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Representing ethnic groups in space: A new dataset

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Author Info

  • Nils B. Weidmann

    ()
    (Center for Comparative and International Studies, ETH Zurich)

  • Jan Ketil Roslashd

    (Department of Geography, Norwegian University of Science and Technology & Centre for the Study of Civil War, PRIO)

  • Lars-Erik Cederman

    (Center for Comparative and International Studies, ETH Zurich)

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    Abstract

    Whether qualitative or quantitative, contemporary civil-war studies have a tendency to over-aggregate empirical evidence. In order to open the black box of the state, it is necessary to pinpoint the location of key conflict parties. As a contribution to this task, this article describes a data project that geo-references ethnic groups around the world. Relying on maps and data drawn from the classical Soviet Atlas Narodov Mira (ANM), the `Geo-referencing of ethnic groups' (GREG) dataset employs geographic information systems (GIS) to represent group territories as polygons. This article introduces the structure of the GREG dataset and gives an example for its application by examining the impact of group concentration on conflict. In line with previous findings, the authors show that groups with a single territorial cluster according to GREG have a significantly higher risk of conflict. This example demonstrates how the GREG dataset can be processed in the R statistical package without specific skills in GIS. The authors also provide a detailed discussion of the shortcomings of the GREG dataset, resulting from the datedness of the ANM and its unclear coding conventions. In comparing GREG to other datasets on ethnicity, the article makes an attempt to illustrate the strengths and weaknesses associated with the GREG database.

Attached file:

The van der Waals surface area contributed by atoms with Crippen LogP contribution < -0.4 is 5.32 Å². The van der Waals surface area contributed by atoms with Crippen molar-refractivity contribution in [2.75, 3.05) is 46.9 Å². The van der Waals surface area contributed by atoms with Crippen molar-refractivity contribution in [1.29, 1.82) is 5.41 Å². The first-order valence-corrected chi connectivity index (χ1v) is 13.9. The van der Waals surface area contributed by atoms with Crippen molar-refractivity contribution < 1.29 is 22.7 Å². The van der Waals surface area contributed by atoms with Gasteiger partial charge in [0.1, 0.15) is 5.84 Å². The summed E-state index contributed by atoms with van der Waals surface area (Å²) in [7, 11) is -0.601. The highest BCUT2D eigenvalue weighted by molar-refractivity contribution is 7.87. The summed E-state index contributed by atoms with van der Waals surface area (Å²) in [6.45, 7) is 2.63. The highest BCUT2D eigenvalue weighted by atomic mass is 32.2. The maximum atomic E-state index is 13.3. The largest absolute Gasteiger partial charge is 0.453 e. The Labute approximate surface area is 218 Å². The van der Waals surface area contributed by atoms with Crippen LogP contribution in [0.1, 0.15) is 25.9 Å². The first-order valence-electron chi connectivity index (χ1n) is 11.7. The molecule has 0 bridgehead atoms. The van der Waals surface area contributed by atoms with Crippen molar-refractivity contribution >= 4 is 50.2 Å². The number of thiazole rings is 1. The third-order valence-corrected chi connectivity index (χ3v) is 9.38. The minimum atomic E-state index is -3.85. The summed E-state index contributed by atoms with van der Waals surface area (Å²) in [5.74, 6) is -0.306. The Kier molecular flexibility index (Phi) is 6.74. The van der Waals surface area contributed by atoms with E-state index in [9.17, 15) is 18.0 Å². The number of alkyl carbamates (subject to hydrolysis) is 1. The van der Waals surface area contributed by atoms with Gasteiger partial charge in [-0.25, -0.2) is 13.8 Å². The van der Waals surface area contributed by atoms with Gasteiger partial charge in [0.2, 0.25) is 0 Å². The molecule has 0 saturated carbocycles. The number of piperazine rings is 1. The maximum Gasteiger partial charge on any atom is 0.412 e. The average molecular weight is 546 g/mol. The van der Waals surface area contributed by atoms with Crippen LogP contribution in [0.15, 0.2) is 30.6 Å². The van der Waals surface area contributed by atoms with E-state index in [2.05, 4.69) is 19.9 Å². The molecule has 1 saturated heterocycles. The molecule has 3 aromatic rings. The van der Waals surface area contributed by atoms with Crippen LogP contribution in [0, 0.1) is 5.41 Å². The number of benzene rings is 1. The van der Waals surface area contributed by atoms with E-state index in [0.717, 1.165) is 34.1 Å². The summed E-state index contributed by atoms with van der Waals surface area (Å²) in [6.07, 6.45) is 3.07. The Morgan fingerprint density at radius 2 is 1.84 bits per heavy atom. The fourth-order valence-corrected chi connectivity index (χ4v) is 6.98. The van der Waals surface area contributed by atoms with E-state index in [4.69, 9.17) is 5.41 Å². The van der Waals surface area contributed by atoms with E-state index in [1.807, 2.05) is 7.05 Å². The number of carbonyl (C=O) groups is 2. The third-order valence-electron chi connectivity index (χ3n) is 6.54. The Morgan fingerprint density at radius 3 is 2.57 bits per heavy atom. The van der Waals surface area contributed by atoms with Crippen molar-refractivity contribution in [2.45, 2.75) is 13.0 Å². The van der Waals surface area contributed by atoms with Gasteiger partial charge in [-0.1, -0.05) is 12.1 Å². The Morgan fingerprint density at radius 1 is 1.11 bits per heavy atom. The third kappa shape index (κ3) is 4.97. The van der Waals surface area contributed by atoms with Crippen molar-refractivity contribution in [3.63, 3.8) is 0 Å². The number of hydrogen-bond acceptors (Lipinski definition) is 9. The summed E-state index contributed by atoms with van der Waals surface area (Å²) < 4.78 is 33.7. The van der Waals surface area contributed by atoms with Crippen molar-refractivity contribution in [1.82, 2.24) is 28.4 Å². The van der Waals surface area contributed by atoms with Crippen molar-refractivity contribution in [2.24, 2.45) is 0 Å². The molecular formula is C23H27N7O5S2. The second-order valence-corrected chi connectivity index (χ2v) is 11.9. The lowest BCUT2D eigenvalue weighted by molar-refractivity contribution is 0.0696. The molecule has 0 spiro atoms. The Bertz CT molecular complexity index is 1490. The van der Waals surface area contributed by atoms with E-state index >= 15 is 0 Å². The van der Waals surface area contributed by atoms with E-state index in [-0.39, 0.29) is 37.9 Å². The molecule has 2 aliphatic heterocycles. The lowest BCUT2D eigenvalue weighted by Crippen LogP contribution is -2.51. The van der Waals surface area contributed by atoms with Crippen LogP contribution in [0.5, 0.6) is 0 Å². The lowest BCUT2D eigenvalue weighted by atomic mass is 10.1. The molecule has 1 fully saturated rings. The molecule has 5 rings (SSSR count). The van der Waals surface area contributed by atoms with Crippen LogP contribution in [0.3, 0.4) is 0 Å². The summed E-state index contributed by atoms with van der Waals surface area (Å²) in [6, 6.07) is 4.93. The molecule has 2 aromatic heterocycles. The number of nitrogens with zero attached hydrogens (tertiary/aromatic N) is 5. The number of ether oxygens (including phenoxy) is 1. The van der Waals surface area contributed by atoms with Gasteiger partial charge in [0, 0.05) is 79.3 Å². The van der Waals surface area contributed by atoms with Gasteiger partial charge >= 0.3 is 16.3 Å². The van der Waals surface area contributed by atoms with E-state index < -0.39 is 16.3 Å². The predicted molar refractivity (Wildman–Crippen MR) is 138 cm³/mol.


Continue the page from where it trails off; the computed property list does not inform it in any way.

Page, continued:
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    Bibliographic Info

    Article provided by Peace Research Institute Oslo in its journal Journal of Peace Research.

    Volume (Year): 47 (2010)
    Issue (Month): 4 (July)
    Pages: 491-499

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    Handle: RePEc:sae:joupea:v:47:y:2010:i:4:p:491-499

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    Web page: http://www.prio.no/

    Related research

    Keywords: ethnic conflict; ethnic groups; geographic information systems; group settlement patterns;

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    Cited by:
    1. Bosker, Maarten & de Ree, Joppe, 2014. "Ethnicity and the spread of civil war," Journal of Development Economics, Elsevier, vol. 108(C), pages 206-221.
    2. Joan Esteban & Massimo Morelli & Dominic Rohner, 2010. "Strategic mass killings," IEW - Working Papers 486, Institute for Empirical Research in Economics - University of Zurich.
    3. Dominic Rohner & Mathias Thoenig & Fabrizio Zilibotti, 2012. "Seeds of Distrust: Conflict in Uganda," OxCarre Working Papers 078, Oxford Centre for the Analysis of Resource Rich Economies, University of Oxford.
    4. Philipp Kolo, 2011. "Questioning Ethnic Fragmentation's Exogeneity - Drivers of Changing Ethnic Boundaries," Ibero America Institute for Econ. Research (IAI) Discussion Papers 210, Ibero-America Institute for Economic Research.
    5. Philipp Kolo, 2012. "Measuring a New Aspect of Ethnicity - The Appropriate Diversity Index," Ibero America Institute for Econ. Research (IAI) Discussion Papers 221, Ibero-America Institute for Economic Research.
    6. Sakamoto, Takuto, 2013. "Conflict Analysis in Virtual States (CAVS): A New Experimental Method Based on the Extensive Use of Multi-Agent Simulation (MAS) and Geographical Information System (GIS)," Working Papers 56, JICA Research Institute.

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